As several executives pointed out, even the well-established institutions that had been charging for online and streaming content, such as the Metropolitan Opera, are offering it for free during this period.

“We are giving back to our supporters and our community,” Rob Ruggiero, artistic director of TheaterWorks says. “We are giving and giving.”

While they are doing that, the arts executive interviewed are also using this time to increase strategic planning and reconsidering the organization’s central mission and how to achieve it.

As Hartford Atheneum Director and CEO Thomas J. Loughman says, “It’s time to think what makes sense, what could have impact, what is the purpose of the museum, and how can we reconnect with core things.”

One thing, all were thankful for the loyal support of audiences, patrons, and donors. Many have contributed the cost of tickets rather than request a refund, or have made additional donations.

New Haven Symphony: How to Serve

What does the future of symphony orchestras look like? Carroll believes it will look different, at least for a while. It would be difficult for the entire New Haven Symphony, which includes well over 60 musicians, to maintain social distance and play; few if any concert halls would be big enough.

“How can we be of service during this crisis?” is the question Carroll and music director Alasdair Neale have been asking themselves.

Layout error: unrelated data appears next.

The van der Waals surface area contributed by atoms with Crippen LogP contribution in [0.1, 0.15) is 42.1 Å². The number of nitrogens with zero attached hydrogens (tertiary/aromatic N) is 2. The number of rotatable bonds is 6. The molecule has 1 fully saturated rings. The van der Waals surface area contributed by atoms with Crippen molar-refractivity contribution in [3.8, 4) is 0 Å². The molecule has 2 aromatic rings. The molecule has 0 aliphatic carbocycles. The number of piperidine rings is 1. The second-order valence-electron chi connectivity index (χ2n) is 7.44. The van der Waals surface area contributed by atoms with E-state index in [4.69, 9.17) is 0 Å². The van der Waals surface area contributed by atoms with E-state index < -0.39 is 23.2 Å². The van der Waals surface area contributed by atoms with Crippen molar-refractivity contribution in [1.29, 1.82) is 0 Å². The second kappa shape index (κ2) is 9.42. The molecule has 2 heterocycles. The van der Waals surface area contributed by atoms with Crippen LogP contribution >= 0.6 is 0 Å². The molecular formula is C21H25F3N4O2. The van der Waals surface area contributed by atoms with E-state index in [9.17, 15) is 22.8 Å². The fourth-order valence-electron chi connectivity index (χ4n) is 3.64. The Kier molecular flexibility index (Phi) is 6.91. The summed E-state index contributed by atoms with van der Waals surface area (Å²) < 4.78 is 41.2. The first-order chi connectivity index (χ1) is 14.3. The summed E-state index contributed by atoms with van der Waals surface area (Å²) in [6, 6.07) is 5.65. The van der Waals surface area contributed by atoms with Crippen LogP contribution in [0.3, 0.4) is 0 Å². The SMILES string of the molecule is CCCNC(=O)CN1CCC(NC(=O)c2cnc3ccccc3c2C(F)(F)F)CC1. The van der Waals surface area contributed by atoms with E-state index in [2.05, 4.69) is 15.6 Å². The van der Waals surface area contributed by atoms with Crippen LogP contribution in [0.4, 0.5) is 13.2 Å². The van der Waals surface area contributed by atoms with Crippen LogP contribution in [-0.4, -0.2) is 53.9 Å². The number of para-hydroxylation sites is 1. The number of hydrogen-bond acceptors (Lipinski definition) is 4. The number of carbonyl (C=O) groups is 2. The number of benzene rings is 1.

One way they have answered that question is to provide online resources for students and teachers.

The symphony has produced podcasts (Listen UP!) that connect classical music to popular music; think of Mozart and Adele. These even include a quiz with results emailed to teachers. Carroll says that not only have these been well received in Connecticut, but schools and colleges all over the country are using them including New York City’s LaGuardia High School of the Performing Arts.

In addition, they have developed materials for elementary schools, which volunteer teachers are now reviewing. With school budgets often reducing arts instruction, these could be welcome supplements for budget-strapped districts.

Carroll has reached out to senior living facilities to make sure they too are aware of the online resources. When she discovered that a lack of technology was an issue, she worked to get iPads donated so that residents could take advantage of what is available.

Each Thursday evening, the New Haven Symphony streams a weekly show at 7:30 p.m. that includes musicians, interviews, and a Q&A session through which listeners can ask questions. So far these shows have a steady audience of 150 or more households. Among the artists that have participated include violinists Vadim Gluzman and Alexi Kenney. These are available at the NewHavenSymphony YouTube channel.